Breed Characteristics

 

**** Adaptability

**** Dog Friendly

*****Shedding Level

*****Affection Level

****Exercise Needs

*****Social Needs

*****Apartment Friendly

**Grooming

***Stranger Friendly

***Barking Tendencies

*****Health Issues

****Territorial

*****Cat Friendly

*****Intelligence

****Training

*****Child Friendly

*****Playfulness

Is a Scottish Collie the dog for you?

June, 2017                                                                                                                               Suzi Newman

13413087_10154156362287429_8653071495698657023_n.jpg


Scottish Collies are one of the best family dogs possible: they are devoted to the entire family, eager to please, house train easily, and need less grooming than you’d think. They’re energetic outside and calm inside.
 
The Scottish Collie is a happy and affectionate dog. They bond well and make particularly good companions for children due to their gentle disposition and readiness to play. They make good household companions and are obedient and willful. This breed is self assured, sweet and trustworthy with an even and well-mannered temperament. They are regularly seen in homes with other animals and children as they are very passive and gentle. This breed has a tendency to nip as ankles as a pup due to its herding background but most grow out of this stage.

 

Male or female:


It really comes down to a personal preference because in Scottish Collies there is not as great a difference between the sexes as there might be in some of the other breeds. In Collies, either sex can make equally good pets. There are some people who think males are sweeter but females are smarter. In Collies, it seems to be more relative to the particular dog than anything else. The most noticeable difference between the sexes, is one of size and amount of coat, with the females being smaller and generally carrying less coat.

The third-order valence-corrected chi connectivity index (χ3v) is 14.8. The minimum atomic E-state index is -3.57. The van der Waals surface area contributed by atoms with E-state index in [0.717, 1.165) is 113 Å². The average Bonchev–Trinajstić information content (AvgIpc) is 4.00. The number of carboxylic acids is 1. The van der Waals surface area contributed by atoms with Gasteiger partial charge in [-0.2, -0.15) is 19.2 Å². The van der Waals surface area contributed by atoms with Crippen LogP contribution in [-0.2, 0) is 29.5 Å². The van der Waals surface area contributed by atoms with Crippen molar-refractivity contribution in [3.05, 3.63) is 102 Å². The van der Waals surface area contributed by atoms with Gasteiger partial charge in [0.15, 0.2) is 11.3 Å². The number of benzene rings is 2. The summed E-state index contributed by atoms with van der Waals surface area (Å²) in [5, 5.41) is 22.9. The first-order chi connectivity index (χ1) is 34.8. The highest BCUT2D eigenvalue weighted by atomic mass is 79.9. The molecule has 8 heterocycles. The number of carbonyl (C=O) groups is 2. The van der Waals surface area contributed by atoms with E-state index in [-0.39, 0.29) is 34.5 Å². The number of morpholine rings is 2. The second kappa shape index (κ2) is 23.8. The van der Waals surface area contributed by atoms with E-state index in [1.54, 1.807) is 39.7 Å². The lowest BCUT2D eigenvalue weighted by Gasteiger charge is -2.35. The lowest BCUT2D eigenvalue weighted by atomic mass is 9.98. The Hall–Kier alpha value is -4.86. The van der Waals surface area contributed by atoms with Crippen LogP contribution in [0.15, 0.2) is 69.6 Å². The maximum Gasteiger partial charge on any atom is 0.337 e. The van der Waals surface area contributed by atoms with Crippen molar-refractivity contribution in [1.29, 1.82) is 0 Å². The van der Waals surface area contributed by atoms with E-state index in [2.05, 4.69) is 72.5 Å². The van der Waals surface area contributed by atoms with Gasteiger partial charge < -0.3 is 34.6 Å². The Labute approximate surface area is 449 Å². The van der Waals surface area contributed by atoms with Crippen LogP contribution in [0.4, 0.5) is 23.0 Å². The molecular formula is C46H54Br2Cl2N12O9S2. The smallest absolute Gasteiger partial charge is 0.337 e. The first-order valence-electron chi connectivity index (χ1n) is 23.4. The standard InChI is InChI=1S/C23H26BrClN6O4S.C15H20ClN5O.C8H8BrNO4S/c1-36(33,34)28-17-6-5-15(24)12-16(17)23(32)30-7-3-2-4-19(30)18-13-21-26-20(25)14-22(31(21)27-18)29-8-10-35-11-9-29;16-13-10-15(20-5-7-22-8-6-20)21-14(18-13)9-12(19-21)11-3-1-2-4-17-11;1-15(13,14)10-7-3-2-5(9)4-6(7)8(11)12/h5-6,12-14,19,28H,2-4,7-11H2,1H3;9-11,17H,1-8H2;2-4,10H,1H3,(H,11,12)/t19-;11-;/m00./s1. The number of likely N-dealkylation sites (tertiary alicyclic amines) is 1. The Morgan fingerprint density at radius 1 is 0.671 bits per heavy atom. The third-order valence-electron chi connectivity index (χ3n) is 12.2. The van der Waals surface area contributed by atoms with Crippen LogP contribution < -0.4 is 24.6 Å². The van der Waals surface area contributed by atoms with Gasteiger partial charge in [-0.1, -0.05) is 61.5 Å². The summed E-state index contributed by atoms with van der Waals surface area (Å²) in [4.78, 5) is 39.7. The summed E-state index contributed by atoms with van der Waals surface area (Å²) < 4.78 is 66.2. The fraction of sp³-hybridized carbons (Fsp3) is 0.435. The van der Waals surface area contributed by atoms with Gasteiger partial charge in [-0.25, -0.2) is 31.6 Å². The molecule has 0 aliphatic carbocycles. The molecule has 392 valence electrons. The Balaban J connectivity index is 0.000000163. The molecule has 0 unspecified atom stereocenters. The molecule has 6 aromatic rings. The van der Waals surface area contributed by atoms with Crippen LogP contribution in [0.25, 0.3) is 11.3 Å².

GROOMING:

While a well groomed Collie is breathtaking, a common misconception is that Collies require daily brushing or frequent bathing. Simple routine grooming includes brushing, nail trimming, bathing, and teeth and ear cleaning. Actual coat care depends upon the amount of coat a dog carries and the time of year. Brush a Collie using a pin brush. Hold it at an angle to the skin and “back” brush from head to tail in the opposite direction from which hair grows. Then brush with the growth to smooth it out. Collies in full coat should be brushed once every week or two. Hair behind the ears of a rough may mat easily, so remember to brush there. Trim hair between the foot pads so it does not become matted. A dog that is out of coat or in "summer coat" requires less grooming. Smooth Collies have a short dense coat requiring less brushing proportionately. Both varieties shed.